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tv   Democracy Now  LINKTV  March 4, 2021 8:00am-9:01am PST

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03/04/21 03/04/21 [captioning made possible by democracy now!] amy: from new york, this is democracy now! >> yesterday brazil recorded over 1700 deaths, the worst of the pandemic since march 2020. we will now face the worst two weeks of the pandemic since the first case of covid-19 was confirmed in result. this is a sad reality.
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amy: brazil is facing a growing crisis as covid-19 deaths soar to record highs from a highly infectious coronavirus variant bringing brazil's health care system to the verge of collapse. we will get the latest. we will also look at vaccine apartheid in israel and the occupied territories. 40% of israel's population has been fully vaccinated but israel has sent only 2000 vaccine doses to the palestinian authority. this comes as the international criminal court opens a landmark probe into war crimes committed in the palestinian territories despite opposition from israel and the united states. >> this decision is so important because it shows justice will be imposed on those who carry out cres against the palestinian people were any crime in the world. amy: we will speak to the authors of the new book "except for palestine: the limits of progressive politics," mitchell plitnick and marc lamont hill.
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>> the idea of the progressive except for palestine is something that can be problematic. i think that if we worry about injustice, we have to be concerned with injustice across the board. amy: all that and more, coming up. welcome to democracy now!, democracynow.org, the quarantine report. i'm amy goodman. the house of representatives has approved sweeping legislation protecting the right to vote. the "for the people act," also known as house resolution 1, is the most comprehensive voting bill since the voting rights act of 1965. it would curb partisan gerrymandering, provide automac and eltion day registraon, allofor two wes of ear voting and no-exce absent voting. and wouldrovide plicly finced mating funds fo congreional anpresidenal ndidates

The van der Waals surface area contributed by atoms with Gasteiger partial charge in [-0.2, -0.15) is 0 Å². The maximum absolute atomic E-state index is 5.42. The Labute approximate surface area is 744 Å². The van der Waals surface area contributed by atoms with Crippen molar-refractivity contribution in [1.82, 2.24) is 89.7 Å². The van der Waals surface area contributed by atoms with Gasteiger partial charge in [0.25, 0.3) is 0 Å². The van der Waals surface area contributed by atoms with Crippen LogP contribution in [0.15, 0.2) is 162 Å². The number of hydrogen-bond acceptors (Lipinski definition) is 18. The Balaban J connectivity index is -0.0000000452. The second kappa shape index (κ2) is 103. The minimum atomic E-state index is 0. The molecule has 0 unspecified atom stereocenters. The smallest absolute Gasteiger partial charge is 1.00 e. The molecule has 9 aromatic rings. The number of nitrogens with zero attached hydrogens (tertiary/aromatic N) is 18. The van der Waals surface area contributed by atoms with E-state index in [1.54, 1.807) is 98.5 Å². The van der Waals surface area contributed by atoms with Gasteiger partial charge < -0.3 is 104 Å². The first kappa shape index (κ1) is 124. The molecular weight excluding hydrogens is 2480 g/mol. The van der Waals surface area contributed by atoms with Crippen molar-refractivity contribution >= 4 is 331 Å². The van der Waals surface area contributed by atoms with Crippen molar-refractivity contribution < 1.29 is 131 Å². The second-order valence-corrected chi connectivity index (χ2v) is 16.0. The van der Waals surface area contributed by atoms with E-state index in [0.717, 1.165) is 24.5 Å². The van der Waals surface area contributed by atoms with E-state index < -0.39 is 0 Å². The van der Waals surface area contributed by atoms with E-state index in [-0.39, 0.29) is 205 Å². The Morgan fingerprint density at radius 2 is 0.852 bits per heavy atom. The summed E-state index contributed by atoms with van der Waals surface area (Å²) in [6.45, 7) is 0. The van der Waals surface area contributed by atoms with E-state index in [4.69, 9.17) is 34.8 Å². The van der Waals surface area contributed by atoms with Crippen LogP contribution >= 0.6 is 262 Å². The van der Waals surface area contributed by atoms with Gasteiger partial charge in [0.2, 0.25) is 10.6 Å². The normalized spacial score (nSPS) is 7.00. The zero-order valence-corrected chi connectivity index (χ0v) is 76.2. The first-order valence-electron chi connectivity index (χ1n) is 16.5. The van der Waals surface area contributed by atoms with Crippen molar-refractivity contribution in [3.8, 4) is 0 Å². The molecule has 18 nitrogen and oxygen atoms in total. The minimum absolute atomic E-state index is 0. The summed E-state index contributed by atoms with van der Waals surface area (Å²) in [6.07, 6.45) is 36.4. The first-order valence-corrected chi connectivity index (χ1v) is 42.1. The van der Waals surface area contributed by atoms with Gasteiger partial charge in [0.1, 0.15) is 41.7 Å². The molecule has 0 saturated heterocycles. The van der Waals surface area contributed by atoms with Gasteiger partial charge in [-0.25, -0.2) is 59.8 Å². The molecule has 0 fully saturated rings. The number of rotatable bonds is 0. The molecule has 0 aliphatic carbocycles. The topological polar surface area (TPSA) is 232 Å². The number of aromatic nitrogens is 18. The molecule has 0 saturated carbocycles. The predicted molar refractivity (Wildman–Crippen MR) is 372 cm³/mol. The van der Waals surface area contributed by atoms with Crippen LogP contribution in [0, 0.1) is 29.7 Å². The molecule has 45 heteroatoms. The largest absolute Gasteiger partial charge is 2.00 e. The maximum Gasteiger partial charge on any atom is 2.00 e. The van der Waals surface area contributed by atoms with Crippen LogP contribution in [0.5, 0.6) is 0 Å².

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an amendment by massachusetts democratic congressmember ayanna pressley to lower the voting age to 16 failed on the house floor. another amendment to end the disenfranchisement of people who are incarcerated failed after 119 democrats joined republicans to defeat it. missouri democrat cori bush sponsored the amendment. >> more than 5 million people are legally barred from participating in our elections as a result of criminal laws. that is one in 44merins, 500,000 latinx americans, 1.2 million women, and one in six ack folk this cnot contue. disenfranchising our own citizens is not justice. amy: house resolution 1 does grant people with felony convictions the right to vote after they have completed the terms of their prison sentences. also on wednesday, the house passed the george floyd justice in policing act. the legislation would ban police chokeholds and eliminate qualified immunity for officers.
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it also seeks to ban racial and religious profiling and certain no knock raids and would set up a national database to track police misconduct. both bills now head to the senate, where they'll need 60 votes to clear the threat of a republican filibuster. the capitol police department says it has uncovered a possible plot to attack congress today, less than two months after a pro-trump mob attacked the capitol. the threat of violence prompted house speaker nancy pelosi to move up votes on police reform and voting rights to wednesday evening and to cancel thursday's session. senate leaders, however, are proceeding with business today. members of the qanon conspiracy theory believe that march 4 is the true inauguration day when donald trump will be sworn in to a second term in the white house. on wednesday, texas republican congressmember michael mccaul called on trump to intervene.
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>> i think president trump has a responsibility to tell them to stand down. this threat is credible and it is real. amy: on wednesday, the head of the d.c. national guard testified pentagon leaders put unusual restrictions on the deployment of troops to the capitol complex ahead of the january 6 assault on congress. general william walker told a senate panel it took over three hours to win approval from the pentagon to send in national guard soldiers after he received a frantic call from then-capitol police chief steven sund early onnk the afternoon of january 6 requesting help. that delay was even longer than previously reported. general walker contrasted the response with the rapid and aggressive deployment of national guard troops used to suppress black lives matter protests in 2020.